Anyway, the point is that you want to be able to say what a smooth map between manifolds is. If we agree on what such maps are, then we are talking about the same concrete category of manifolds and smooth maps. You can certainly check that the notion of LRS gives rise to the same category -- but via a formalism which you, I and much of the contemporary mathematical world probably views as more graceful than that of atlases -- and that's really all that matters.

share|cite|improve this answer
That's what I'd hoped to hear. The question is: things like the inverse function theorem seem like they're more easily stated using atlases (at least I don't know of a good statement using locally ringed spaces). I'd like to see all of the common theorems stated in terms of LRS's, whence came the book request. – Harry Gindi Feb 10 '10 at 9:45
I actually don't see how atlases come up in the statement of the inverse function theorem [or even what this result has to do with manifolds at all, really; you can apply it to maps between manifolds, but by nature it's a local result]. Do you have a specific formulation or reference in mind? – Pete L. Clark Feb 10 '10 at 9:52
This reminded me of the message that I try to get across in my "comparative smootheology" talks (that's talks, not article): that the point (ha ha) of smooth manifolds is to define what "smooth map" means and for that we only need to agree on what smooth curves are - the whole "atlas" and "chart" stuff is just to ensure that we agree on this. Interestingly, if you read Kriegl and Michor's book then you get the impression that they regard IFT as being what separates "hard" and "soft" geometry (my words). – Loop Space Feb 10 '10 at 11:04
Andrew, I have to agree with you. What's the point of doing differential geometry without a being able to do analysis on them? I enjoy synthetic reasoning, but when looking at how far they got, I'd rather rely on a theory with an inverse function theorem. (Anyone ever thought about sheaves with values in Hilbert/Banach manifolds?) – Orbicular Feb 10 '10 at 11:41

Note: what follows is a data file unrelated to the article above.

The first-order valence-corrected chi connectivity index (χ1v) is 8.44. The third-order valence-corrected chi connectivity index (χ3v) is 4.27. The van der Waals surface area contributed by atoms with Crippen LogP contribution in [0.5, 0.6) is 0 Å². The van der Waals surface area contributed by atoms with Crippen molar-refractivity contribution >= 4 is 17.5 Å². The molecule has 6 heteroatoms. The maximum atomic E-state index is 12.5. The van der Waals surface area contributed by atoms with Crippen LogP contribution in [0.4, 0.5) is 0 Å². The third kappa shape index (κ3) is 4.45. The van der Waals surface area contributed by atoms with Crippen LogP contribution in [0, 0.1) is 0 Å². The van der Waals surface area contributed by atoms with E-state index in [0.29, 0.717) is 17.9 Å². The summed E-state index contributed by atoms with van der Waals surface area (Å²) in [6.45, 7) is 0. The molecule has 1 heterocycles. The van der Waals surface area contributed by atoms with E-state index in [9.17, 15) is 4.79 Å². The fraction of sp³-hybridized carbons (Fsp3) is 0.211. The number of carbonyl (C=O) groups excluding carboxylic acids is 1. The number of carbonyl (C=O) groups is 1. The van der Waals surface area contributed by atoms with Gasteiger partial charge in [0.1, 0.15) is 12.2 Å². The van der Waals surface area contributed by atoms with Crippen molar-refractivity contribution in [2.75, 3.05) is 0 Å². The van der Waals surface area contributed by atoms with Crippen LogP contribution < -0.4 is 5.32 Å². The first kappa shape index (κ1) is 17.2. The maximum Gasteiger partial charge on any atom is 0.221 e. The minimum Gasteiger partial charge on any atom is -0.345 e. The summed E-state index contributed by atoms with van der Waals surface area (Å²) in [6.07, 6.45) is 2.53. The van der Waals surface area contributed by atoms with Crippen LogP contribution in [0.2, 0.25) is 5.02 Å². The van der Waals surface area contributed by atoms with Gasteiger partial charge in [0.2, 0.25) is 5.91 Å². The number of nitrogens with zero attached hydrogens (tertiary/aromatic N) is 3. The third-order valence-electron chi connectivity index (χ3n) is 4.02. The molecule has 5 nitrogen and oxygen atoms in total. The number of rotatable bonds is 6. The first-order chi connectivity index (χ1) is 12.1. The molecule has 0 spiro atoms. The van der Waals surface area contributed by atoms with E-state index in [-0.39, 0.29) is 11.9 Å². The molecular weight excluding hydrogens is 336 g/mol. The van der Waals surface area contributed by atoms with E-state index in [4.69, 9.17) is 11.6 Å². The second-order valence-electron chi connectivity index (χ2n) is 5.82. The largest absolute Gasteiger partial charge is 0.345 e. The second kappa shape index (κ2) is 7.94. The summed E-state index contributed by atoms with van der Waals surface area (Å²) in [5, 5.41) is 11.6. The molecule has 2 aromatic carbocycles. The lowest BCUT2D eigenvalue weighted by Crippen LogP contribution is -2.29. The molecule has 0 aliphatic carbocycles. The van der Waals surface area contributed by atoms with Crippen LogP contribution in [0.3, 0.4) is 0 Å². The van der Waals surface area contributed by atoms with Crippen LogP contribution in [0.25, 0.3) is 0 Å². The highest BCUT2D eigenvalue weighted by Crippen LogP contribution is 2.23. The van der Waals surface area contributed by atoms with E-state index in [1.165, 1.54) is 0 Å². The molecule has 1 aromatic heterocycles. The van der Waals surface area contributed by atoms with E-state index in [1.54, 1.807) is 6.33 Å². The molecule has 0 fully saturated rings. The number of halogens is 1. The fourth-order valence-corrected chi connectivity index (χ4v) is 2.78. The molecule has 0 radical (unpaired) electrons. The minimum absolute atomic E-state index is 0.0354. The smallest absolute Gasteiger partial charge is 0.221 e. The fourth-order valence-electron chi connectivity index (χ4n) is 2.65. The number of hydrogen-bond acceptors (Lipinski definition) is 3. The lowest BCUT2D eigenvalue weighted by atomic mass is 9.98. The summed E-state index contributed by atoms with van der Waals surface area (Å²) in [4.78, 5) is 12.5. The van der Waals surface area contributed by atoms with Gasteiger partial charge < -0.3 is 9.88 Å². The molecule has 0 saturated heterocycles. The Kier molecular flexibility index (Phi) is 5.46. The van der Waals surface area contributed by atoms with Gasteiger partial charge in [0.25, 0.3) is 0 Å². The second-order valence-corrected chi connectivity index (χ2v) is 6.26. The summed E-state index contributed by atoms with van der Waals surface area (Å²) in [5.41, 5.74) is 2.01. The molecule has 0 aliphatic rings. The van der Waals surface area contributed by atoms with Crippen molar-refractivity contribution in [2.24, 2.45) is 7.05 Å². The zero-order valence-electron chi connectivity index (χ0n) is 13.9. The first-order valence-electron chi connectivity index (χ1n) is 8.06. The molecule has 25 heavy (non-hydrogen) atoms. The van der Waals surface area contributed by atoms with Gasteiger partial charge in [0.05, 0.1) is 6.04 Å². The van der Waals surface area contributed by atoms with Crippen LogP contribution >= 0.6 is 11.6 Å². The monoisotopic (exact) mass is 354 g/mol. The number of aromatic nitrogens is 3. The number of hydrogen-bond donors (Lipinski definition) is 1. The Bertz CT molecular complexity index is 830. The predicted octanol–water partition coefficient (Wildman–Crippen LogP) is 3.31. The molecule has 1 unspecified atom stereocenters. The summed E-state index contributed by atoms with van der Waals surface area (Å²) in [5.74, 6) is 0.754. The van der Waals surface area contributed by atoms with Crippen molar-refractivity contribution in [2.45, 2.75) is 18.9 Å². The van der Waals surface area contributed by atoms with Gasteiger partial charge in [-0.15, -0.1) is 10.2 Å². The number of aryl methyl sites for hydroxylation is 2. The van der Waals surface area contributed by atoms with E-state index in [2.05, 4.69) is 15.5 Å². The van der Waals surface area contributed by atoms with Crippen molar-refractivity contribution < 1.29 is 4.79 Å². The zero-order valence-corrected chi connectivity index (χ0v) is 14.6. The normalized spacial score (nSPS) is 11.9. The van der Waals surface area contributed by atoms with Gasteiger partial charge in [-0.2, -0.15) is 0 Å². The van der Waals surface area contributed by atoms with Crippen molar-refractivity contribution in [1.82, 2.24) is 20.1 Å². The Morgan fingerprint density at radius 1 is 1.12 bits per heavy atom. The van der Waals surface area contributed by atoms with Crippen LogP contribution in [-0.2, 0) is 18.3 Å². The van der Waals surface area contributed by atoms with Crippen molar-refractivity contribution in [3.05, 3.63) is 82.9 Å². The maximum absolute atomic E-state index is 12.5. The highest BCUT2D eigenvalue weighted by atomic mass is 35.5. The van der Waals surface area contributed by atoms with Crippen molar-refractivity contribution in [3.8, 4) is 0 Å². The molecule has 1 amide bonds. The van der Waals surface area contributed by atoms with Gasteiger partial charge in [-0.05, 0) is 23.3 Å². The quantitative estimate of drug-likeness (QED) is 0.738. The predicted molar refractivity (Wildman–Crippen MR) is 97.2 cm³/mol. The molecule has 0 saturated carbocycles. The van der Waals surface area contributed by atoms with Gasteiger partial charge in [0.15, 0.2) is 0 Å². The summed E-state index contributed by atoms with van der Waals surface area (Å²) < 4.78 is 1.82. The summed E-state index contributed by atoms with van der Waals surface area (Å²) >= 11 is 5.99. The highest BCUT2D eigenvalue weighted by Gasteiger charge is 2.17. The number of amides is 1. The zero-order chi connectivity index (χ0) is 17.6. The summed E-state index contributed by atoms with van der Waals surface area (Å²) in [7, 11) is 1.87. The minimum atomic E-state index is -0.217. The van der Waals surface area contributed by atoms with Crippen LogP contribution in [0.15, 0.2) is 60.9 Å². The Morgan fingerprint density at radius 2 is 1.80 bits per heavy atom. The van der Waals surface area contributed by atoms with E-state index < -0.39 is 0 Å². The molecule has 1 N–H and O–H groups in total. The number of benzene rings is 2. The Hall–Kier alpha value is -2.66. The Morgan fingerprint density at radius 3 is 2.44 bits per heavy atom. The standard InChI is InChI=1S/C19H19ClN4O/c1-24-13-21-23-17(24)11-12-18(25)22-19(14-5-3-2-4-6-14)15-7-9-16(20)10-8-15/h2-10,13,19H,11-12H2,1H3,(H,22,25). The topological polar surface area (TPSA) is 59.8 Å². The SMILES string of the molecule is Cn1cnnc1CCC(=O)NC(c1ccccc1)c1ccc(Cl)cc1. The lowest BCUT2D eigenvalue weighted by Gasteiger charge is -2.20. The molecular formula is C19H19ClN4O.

I don't really follow the debate going on here. So what if a few key tools such as the IFT need to be proved using local co-ordinates. Once you have it, it can be stated and used in a co-ordinate-free environment. Virtually all of PDE theory is proved using local or global co-ordinates, but once you have developed the necessary tools and restated the theorems in a co-ordinate-free form, you can often successfully avoid co-ordinates when applying the PDE theorems to differential geometry. – Deane Yang Feb 11 '10 at 2:42

This matter is discussed in Tennison's "sheaf theory". He defines manifolds your way and writes (p. 90):
"...the above definition is in accordance with the more usual definitions in terms of atlases of charts with transition maps of the appropriate kind[...], with two possible exceptions. Some authors may require that $X$ have a countable basis of open sets. Other authors may insist that $(X,\mathcal{O}_X )$ satisfy a separation (hausdorff) condition..."
You might also be interested in the treatment "Smooth Manifolds and Observables" by Jet Nestruev, where manifolds are characterised by their ring of smooth functions (it has to be "geometric").
Last but not least you might take a look at "Algebraic Geometry over C-infinity rings" by Dominic Joyce,
where "classical" differential geometry is widely generalised (in the sense of Spivak's derived manifolds).

share|cite|improve this answer
Let me just point out that the "exceptions" referred to above have nothing to do with charts (which are local in nature), but only give restrictions on the underlying topological space. In particular, the question of whether one wants manifolds to be second countable and/or Hausdorff comes up in just the same way in the classical formulation as well. (I guess the point of the remark is that it is less "classical" not to require these conditions as a part of the definition.) – Pete L. Clark Feb 10 '10 at 9:47

Your definition of a smooth manifold still uses atlases in a slightly disguised way because it amounts to saying that a smooth manifold is a topological manifold with an open cover whose elements are equipped with an isomorphism of the restriction of the structure sheaf and the standard sheaf on R^n. This open cover is nothing else but an atlas.

Thus one still needs an atlas-free definition of a smooth manifold. One possible way to do this is to define the category of smooth manifolds as the opposite category of the full subcategory of the category of real algebras consisting of real algebras satisfying certain properties, e.g., the intersection of kernels of all homomorphisms to R must be 0. One might hope that these additional conditions can be formulated in terms of dimensions of some vector bundles constructed from this algebra (e.g., tangent bundle, jet bundle, connections etc.).